Larger endowments — such as those of Harvard University, with $36 billion in assets, and the University of Texas and Texas A&M University systems, with $37 billion combined, can operate their own desks. But for smaller operations, like the $700 million endowment at Wake Forest Endowment, operating an internal trading desk is too costly. Yet there's still a need to get that additional alpha that can be found by directing one's own trades, said Jim Dunn, CEO and chief investment officer at Verger Capital Management, Winston-Salem, N.C., which manages the endowment's assets.

“It's really hard to manage trades, to have all the market data necessary,” said Mr. Dunn, who was previously CIO at Wake Forest. “There are a lot of costs involved in work and talent. The Harvards and Texases may have that ability, but most endowments don't.”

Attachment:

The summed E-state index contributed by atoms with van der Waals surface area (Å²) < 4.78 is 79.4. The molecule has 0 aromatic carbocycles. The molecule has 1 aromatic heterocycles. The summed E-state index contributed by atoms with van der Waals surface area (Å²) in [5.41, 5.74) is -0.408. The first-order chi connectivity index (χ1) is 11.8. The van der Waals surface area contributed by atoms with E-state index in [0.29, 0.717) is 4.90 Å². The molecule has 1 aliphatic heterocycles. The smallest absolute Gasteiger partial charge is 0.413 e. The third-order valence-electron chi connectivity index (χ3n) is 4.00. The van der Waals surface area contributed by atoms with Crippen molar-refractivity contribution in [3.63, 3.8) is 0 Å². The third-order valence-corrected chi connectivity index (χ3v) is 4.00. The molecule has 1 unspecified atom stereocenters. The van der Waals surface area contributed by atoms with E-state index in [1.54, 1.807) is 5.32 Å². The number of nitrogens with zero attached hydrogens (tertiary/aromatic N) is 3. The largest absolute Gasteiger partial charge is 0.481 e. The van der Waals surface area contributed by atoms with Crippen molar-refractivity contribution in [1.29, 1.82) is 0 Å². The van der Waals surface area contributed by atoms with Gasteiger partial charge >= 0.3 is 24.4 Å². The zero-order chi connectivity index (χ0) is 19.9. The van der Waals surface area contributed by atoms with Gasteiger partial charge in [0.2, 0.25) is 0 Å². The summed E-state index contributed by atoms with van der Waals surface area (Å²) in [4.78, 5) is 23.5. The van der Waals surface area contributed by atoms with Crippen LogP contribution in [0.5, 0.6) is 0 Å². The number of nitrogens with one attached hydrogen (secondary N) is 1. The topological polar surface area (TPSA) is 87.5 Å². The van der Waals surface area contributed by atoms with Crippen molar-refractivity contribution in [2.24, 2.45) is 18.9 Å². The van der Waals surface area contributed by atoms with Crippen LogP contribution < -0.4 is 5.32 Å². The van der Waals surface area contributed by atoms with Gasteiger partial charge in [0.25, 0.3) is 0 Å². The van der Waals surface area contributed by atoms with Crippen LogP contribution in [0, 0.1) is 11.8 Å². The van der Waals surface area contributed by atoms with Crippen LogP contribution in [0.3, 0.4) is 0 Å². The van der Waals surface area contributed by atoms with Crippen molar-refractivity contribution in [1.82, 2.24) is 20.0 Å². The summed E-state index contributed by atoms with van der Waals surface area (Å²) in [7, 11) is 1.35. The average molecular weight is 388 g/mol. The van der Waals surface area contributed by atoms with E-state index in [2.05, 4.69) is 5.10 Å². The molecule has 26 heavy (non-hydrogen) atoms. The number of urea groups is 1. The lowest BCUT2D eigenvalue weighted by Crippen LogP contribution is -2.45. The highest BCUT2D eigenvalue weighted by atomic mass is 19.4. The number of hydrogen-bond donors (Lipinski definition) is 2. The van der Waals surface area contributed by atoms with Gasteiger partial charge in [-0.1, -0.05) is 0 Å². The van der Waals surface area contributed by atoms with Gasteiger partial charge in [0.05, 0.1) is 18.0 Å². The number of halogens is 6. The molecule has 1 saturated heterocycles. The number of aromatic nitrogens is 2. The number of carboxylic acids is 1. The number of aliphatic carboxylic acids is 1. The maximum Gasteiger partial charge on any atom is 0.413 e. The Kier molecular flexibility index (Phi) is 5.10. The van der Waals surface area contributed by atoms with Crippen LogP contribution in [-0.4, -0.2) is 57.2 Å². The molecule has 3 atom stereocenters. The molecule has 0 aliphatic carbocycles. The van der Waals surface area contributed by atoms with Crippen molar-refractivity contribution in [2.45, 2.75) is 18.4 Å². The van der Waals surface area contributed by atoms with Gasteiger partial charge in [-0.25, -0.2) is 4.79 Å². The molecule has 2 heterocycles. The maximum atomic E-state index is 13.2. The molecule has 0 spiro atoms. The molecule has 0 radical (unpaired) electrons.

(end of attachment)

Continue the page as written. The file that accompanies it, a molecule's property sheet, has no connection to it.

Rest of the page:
Neither Mr. Dunn nor Garry Duncan, Verger president, would name the external overlay manager used by Wake Forest, citing confidentiality agreements.

Using an overlay manager to provide that directed trading service differs from a traditional overlay mandate, where a client gives assets to a manager to run as it sees fit in an overlay strategy, while a trading desk allows non-profits to use futures and options under the direction of the fund's investment officer, added Mr. Dunn.

“The trading desk gets direction on a specific portfolio, and we direct the changes they want to make, so clients can react to everything on a daily basis. Overlay management doesn't do that,” Mr. Dunn said. “Also, in the past, people would go to investment banks like Goldman Sachs to do this. But (proprietary trading) desks are dead. Now they've moved on to different ways to trade.”

Added Jack Hansen, Minneapolis-based chief investment officer at Parametric: “Dodd-Frank, Basel, Volcker, all make broker-dealers less attractive for one-off assignments. Those brokers won't take them on without terms that are less favorable to the client than what we provide.”